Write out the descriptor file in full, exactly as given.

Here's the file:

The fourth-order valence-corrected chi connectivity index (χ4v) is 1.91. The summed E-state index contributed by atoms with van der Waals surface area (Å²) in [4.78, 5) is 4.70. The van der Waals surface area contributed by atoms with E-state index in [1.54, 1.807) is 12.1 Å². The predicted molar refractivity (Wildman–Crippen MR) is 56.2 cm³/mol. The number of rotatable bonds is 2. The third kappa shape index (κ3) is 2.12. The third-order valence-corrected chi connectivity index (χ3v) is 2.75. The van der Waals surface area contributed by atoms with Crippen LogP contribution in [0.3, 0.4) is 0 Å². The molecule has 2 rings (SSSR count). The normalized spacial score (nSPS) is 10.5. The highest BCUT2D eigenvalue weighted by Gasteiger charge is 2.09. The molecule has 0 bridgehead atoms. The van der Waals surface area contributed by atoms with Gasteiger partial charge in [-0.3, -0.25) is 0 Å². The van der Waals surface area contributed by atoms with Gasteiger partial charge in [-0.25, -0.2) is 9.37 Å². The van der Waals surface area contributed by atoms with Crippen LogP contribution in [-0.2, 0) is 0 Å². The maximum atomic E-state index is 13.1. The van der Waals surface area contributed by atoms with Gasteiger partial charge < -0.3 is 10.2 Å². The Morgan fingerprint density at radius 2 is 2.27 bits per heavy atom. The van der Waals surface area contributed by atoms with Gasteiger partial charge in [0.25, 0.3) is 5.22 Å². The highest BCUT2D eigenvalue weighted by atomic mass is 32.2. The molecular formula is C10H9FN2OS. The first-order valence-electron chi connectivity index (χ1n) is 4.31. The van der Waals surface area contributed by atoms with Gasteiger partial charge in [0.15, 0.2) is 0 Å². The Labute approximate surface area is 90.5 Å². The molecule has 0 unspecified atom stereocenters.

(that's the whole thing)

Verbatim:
The fourth-order valence-corrected chi connectivity index (χ4v) is 1.91. The summed E-state index contributed by atoms with van der Waals surface area (Å²) in [4.78, 5) is 4.70. The van der Waals surface area contributed by atoms with E-state index in [1.54, 1.807) is 12.1 Å². The predicted molar refractivity (Wildman–Crippen MR) is 56.2 cm³/mol. The number of rotatable bonds is 2. The third kappa shape index (κ3) is 2.12. The third-order valence-corrected chi connectivity index (χ3v) is 2.75. The van der Waals surface area contributed by atoms with Crippen LogP contribution in [0.3, 0.4) is 0 Å². The molecule has 2 rings (SSSR count). The normalized spacial score (nSPS) is 10.5. The highest BCUT2D eigenvalue weighted by Gasteiger charge is 2.09. The molecule has 0 bridgehead atoms. The van der Waals surface area contributed by atoms with Gasteiger partial charge in [-0.3, -0.25) is 0 Å². The van der Waals surface area contributed by atoms with Gasteiger partial charge in [-0.25, -0.2) is 9.37 Å². The van der Waals surface area contributed by atoms with Crippen LogP contribution in [-0.2, 0) is 0 Å². The maximum atomic E-state index is 13.1. The van der Waals surface area contributed by atoms with Gasteiger partial charge < -0.3 is 10.2 Å². The Morgan fingerprint density at radius 2 is 2.27 bits per heavy atom. The van der Waals surface area contributed by atoms with Gasteiger partial charge in [0.25, 0.3) is 5.22 Å². The highest BCUT2D eigenvalue weighted by atomic mass is 32.2. The molecular formula is C10H9FN2OS. The first-order valence-electron chi connectivity index (χ1n) is 4.31. The van der Waals surface area contributed by atoms with Gasteiger partial charge in [0.15, 0.2) is 0 Å². The Labute approximate surface area is 90.5 Å². The molecule has 0 unspecified atom stereocenters.